That was before Hamilton moved onto a hat-trick of wins in a row and Bottas suffered the blow of a late-race puncture last week that left him more than a victory adrift of his team-mate in the points.
But as far as Mercedes is concerned when it comes to picking its drivers, the only circumstance that would put Bottas out of title contention and be of concern would be if he’s too slow to be in the mix.
Circumstances have probably helped Bottas because Vettel’s stock has never been lower, the delayed start to the 2020 season means Russell’s just not had the opportunity (or previously the equipment) to show Mercedes he has what it takes in a tougher, wheel-to-wheel environment, and the 2020 Mercedes is so good he’s under no pressure from rival teams either.
But Bottas has played his part in achieving his goal of giving Mercedes a “no-brainer” decision to make.
He looked happier, more motivated and more confident than ever through the extended off-season, undoubtedly aided by a more settled personal life – he announced ahead of the 2019 finale that he and his then-wife were separating, and now has a new girlfriend.
“We’re seeing the strongest Valtteri we’ve ever seen this year – in terms of his on-track performance, but also physically and mentally,” reckons team boss Toto Wolff. And that tallies with everything we’ve seen and heard from Bottas so far.
There’s zero indication that Bottas will decline from his current level, which as Wolff points out is perfectly good enough by Mercedes’ lofty standards.
“I’m definitely re-energised,” Bottas said recently. “Obviously also many things happened in my private since the last end of last year, so everything is quite different for me in any case.”
This, combined with Bottas’s stronger 2019 season, has given him more momentum than ever. All the more reason for Mercedes to encourage that to continue rather than destabilise it by prolonging a decision on its line-up.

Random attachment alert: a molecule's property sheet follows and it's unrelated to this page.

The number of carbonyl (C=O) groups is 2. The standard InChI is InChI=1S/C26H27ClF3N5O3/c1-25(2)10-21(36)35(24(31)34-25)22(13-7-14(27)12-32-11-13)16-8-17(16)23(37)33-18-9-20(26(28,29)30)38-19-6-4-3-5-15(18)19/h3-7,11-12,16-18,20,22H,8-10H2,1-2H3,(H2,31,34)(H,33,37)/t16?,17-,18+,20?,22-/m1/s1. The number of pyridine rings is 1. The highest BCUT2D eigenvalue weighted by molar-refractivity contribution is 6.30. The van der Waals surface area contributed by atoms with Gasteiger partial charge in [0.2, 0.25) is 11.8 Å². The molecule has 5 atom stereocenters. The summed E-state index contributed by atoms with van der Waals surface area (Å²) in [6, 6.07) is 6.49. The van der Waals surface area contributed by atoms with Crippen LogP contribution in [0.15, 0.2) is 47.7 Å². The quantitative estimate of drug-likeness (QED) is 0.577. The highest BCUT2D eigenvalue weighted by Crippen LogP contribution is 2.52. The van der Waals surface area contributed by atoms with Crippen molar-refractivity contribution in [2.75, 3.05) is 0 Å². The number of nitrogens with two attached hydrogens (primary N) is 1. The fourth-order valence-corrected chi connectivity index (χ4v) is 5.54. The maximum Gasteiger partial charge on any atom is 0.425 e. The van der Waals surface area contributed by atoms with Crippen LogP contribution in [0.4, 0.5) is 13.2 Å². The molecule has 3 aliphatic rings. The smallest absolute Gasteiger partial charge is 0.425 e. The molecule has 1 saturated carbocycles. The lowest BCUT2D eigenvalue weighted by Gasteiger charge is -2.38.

It will only help him deal with setbacks like falling back in the 2020 title race so early – it seems there’s little fear that Bottas will get sucked into a negative spiral that will damage Mercedes’ prospects, and warrant a replacement.
“Ever since I fell in love with F1 as a kid it’s been my dream to one day become world champion,” says Bottas. “I’m in the fight for the title this year and staying with Mercedes puts me in the best possible position to compete for it next season as well.
“We’re in the middle of a shortened season and I want to give my absolute best in every single race we’ll go to this year. The puncture last weekend was a bit of a blow in my fight with Lewis, but I’m determined to come back strong this weekend on the same track.”
Bottas is unlikely to escape the process of having to extend his Mercedes spell every season. If Russell, or even Mercedes-managed Renault driver Esteban Ocon, continue to prove their worth further down the order then the call to give them a chance at the front will only grow louder.
But circumstance and Bottas’s strong form meant this was about as easy a decision for Mercedes as it was ever likely to be.